Op-ed: Samsung Shouldn’t Ask for Incentives

The Rev. Miles Brandon is a vicar at St. Julian of Norwich, Round Rock, and a representative of Central Texas Interfaith, a non-partisan organization of 43 congregations, public schools and unions.

Central Texas Interfaith has drawn a clear line when it comes to taking money from school children to pay for corporate tax breaks. That is exactly what Samsung is asking to do by applying for $285 million in school district tax subsidies from Manor ISD and from Taylor ISD. 

These tax breaks, under an expiring section of the Texas Tax Code called Chapter 313, will be paid for with state tax dollars that could normally go to our children’s education in Central Texas and across the state. This misguided practice needs to stop. We want major employers like Samsung in Central Texas, and when it comes to jobs subsidized with city and county incentives, our position has always been that these jobs should pay living wages with benefits, have a career ladder and a strategy to hire locally. But we have always been against any incentives paid for with school district dollars, like Chapter 313.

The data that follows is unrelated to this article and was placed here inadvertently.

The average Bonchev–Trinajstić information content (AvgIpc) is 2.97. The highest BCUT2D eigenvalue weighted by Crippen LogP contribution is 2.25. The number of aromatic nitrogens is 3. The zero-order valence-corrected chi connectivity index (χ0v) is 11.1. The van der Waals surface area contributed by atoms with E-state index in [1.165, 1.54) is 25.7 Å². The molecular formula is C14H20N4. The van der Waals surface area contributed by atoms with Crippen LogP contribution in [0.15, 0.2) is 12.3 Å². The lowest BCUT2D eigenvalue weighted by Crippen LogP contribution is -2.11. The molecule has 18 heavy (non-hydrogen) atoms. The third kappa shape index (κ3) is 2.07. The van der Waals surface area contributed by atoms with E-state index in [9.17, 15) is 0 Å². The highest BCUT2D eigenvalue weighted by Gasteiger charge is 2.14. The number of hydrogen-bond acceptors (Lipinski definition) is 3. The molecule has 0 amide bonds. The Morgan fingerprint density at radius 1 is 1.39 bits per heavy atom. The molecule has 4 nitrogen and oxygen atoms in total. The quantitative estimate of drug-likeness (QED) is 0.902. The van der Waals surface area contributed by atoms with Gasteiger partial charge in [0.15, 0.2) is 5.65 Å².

In this last session, Central Texas Interfaith and its Texas IAF sister-organizations worked successfully in a bipartisan fashion with members of the Texas Legislature to halt all bills reauthorizing Chapter 313, the state’s largest corporate tax giveaway program. However, the current law remains in effect till the end of 2022. It allows large petrochemical and manufacturing companies, like Dow Chemical Company and Tesla, to forgo paying property taxes to local school districts for 10 years. While local school districts make the decision to grant the tax break, state taxpayers actually pay for the subsidy by reimbursing the school district from the state’s general fund. This perversely incentivizes school districts to approve each and every application.

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